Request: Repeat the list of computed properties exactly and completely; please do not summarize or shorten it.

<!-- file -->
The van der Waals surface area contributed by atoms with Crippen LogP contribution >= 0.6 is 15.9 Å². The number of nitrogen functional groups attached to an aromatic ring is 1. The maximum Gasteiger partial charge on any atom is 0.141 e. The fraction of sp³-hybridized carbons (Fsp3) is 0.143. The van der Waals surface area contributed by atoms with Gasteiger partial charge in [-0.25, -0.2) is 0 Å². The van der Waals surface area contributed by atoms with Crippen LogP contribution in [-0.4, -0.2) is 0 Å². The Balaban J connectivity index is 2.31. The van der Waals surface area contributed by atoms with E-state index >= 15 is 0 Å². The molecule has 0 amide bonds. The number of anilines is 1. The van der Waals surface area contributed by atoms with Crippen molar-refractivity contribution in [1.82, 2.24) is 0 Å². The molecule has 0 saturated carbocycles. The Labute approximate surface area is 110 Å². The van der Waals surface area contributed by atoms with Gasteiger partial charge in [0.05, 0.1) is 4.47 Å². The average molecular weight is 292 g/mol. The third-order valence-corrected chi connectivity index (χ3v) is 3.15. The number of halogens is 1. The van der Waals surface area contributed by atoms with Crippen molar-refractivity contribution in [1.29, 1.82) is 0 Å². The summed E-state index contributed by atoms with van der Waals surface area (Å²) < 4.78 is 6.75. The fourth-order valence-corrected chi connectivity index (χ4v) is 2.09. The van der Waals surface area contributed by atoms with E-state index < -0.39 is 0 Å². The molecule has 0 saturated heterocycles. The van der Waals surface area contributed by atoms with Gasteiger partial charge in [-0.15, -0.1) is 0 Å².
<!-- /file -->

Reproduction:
The van der Waals surface area contributed by atoms with Crippen LogP contribution >= 0.6 is 15.9 Å². The number of nitrogen functional groups attached to an aromatic ring is 1. The maximum Gasteiger partial charge on any atom is 0.141 e. The fraction of sp³-hybridized carbons (Fsp3) is 0.143. The van der Waals surface area contributed by atoms with Gasteiger partial charge in [-0.25, -0.2) is 0 Å². The van der Waals surface area contributed by atoms with Crippen LogP contribution in [-0.4, -0.2) is 0 Å². The Balaban J connectivity index is 2.31. The van der Waals surface area contributed by atoms with E-state index >= 15 is 0 Å². The molecule has 0 amide bonds. The number of anilines is 1. The van der Waals surface area contributed by atoms with Crippen molar-refractivity contribution in [1.82, 2.24) is 0 Å². The molecule has 0 saturated carbocycles. The Labute approximate surface area is 110 Å². The van der Waals surface area contributed by atoms with Gasteiger partial charge in [0.05, 0.1) is 4.47 Å². The average molecular weight is 292 g/mol. The third-order valence-corrected chi connectivity index (χ3v) is 3.15. The number of halogens is 1. The van der Waals surface area contributed by atoms with Crippen molar-refractivity contribution in [1.29, 1.82) is 0 Å². The summed E-state index contributed by atoms with van der Waals surface area (Å²) < 4.78 is 6.75. The fourth-order valence-corrected chi connectivity index (χ4v) is 2.09. The van der Waals surface area contributed by atoms with E-state index < -0.39 is 0 Å². The molecule has 0 saturated heterocycles. The van der Waals surface area contributed by atoms with Gasteiger partial charge in [-0.15, -0.1) is 0 Å².